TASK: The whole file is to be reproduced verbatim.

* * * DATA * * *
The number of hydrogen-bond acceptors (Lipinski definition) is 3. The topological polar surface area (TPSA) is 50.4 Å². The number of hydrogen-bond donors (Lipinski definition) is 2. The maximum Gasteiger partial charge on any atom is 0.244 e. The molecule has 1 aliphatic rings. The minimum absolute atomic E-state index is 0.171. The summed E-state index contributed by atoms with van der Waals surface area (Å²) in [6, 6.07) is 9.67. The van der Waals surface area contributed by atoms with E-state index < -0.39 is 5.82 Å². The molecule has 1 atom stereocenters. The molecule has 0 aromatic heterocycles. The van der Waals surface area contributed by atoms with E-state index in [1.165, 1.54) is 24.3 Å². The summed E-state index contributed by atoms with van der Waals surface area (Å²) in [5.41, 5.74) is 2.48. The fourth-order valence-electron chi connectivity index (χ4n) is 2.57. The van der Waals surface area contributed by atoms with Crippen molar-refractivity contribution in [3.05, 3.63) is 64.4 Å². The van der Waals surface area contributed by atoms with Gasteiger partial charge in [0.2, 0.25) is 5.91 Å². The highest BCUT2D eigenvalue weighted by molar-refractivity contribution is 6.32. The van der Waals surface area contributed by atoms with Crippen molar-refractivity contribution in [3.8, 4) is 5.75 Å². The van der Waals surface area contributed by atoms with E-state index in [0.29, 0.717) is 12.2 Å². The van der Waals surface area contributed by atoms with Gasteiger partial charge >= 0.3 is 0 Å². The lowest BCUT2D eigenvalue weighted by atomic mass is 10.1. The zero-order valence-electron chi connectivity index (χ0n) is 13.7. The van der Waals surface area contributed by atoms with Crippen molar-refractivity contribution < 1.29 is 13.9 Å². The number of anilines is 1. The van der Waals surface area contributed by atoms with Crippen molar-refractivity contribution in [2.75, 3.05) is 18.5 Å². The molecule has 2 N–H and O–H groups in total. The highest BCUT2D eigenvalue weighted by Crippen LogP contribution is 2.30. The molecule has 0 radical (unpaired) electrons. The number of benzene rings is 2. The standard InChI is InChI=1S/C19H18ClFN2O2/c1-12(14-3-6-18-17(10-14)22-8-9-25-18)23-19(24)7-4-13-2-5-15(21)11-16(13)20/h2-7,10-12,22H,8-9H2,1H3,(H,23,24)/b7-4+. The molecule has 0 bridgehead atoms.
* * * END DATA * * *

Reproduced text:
The number of hydrogen-bond acceptors (Lipinski definition) is 3. The topological polar surface area (TPSA) is 50.4 Å². The number of hydrogen-bond donors (Lipinski definition) is 2. The maximum Gasteiger partial charge on any atom is 0.244 e. The molecule has 1 aliphatic rings. The minimum absolute atomic E-state index is 0.171. The summed E-state index contributed by atoms with van der Waals surface area (Å²) in [6, 6.07) is 9.67. The van der Waals surface area contributed by atoms with E-state index < -0.39 is 5.82 Å². The molecule has 1 atom stereocenters. The molecule has 0 aromatic heterocycles. The van der Waals surface area contributed by atoms with E-state index in [1.165, 1.54) is 24.3 Å². The summed E-state index contributed by atoms with van der Waals surface area (Å²) in [5.41, 5.74) is 2.48. The fourth-order valence-electron chi connectivity index (χ4n) is 2.57. The van der Waals surface area contributed by atoms with Crippen molar-refractivity contribution in [3.05, 3.63) is 64.4 Å². The van der Waals surface area contributed by atoms with Gasteiger partial charge in [0.2, 0.25) is 5.91 Å². The highest BCUT2D eigenvalue weighted by molar-refractivity contribution is 6.32. The van der Waals surface area contributed by atoms with Crippen molar-refractivity contribution in [3.8, 4) is 5.75 Å². The van der Waals surface area contributed by atoms with E-state index in [0.29, 0.717) is 12.2 Å². The van der Waals surface area contributed by atoms with Gasteiger partial charge >= 0.3 is 0 Å². The lowest BCUT2D eigenvalue weighted by atomic mass is 10.1. The zero-order valence-electron chi connectivity index (χ0n) is 13.7. The van der Waals surface area contributed by atoms with Crippen molar-refractivity contribution < 1.29 is 13.9 Å². The number of anilines is 1. The van der Waals surface area contributed by atoms with Crippen molar-refractivity contribution in [2.75, 3.05) is 18.5 Å². The molecule has 2 N–H and O–H groups in total. The highest BCUT2D eigenvalue weighted by Crippen LogP contribution is 2.30. The molecule has 0 radical (unpaired) electrons. The number of benzene rings is 2. The standard InChI is InChI=1S/C19H18ClFN2O2/c1-12(14-3-6-18-17(10-14)22-8-9-25-18)23-19(24)7-4-13-2-5-15(21)11-16(13)20/h2-7,10-12,22H,8-9H2,1H3,(H,23,24)/b7-4+. The molecule has 0 bridgehead atoms.